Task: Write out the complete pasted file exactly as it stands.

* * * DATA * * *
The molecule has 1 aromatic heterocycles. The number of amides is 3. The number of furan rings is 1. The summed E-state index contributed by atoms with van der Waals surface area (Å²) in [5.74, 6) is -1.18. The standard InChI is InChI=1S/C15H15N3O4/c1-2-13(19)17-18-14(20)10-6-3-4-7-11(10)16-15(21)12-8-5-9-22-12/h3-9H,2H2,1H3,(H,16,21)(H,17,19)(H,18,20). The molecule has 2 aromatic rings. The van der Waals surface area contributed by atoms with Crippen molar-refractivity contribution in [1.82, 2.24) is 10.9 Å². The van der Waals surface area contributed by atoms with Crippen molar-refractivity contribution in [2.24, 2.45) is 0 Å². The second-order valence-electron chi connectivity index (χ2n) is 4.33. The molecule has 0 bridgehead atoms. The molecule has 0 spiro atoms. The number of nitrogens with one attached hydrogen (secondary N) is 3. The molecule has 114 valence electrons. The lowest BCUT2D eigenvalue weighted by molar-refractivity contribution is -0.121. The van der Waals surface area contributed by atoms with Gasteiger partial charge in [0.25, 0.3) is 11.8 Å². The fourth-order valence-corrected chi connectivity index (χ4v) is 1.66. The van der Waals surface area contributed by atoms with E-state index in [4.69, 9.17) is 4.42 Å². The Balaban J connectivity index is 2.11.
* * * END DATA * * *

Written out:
The molecule has 1 aromatic heterocycles. The number of amides is 3. The number of furan rings is 1. The summed E-state index contributed by atoms with van der Waals surface area (Å²) in [5.74, 6) is -1.18. The standard InChI is InChI=1S/C15H15N3O4/c1-2-13(19)17-18-14(20)10-6-3-4-7-11(10)16-15(21)12-8-5-9-22-12/h3-9H,2H2,1H3,(H,16,21)(H,17,19)(H,18,20). The molecule has 2 aromatic rings. The van der Waals surface area contributed by atoms with Crippen molar-refractivity contribution in [1.82, 2.24) is 10.9 Å². The van der Waals surface area contributed by atoms with Crippen molar-refractivity contribution in [2.24, 2.45) is 0 Å². The second-order valence-electron chi connectivity index (χ2n) is 4.33. The molecule has 0 bridgehead atoms. The molecule has 0 spiro atoms. The number of nitrogens with one attached hydrogen (secondary N) is 3. The molecule has 114 valence electrons. The lowest BCUT2D eigenvalue weighted by molar-refractivity contribution is -0.121. The van der Waals surface area contributed by atoms with Gasteiger partial charge in [0.25, 0.3) is 11.8 Å². The fourth-order valence-corrected chi connectivity index (χ4v) is 1.66. The van der Waals surface area contributed by atoms with E-state index in [4.69, 9.17) is 4.42 Å². The Balaban J connectivity index is 2.11.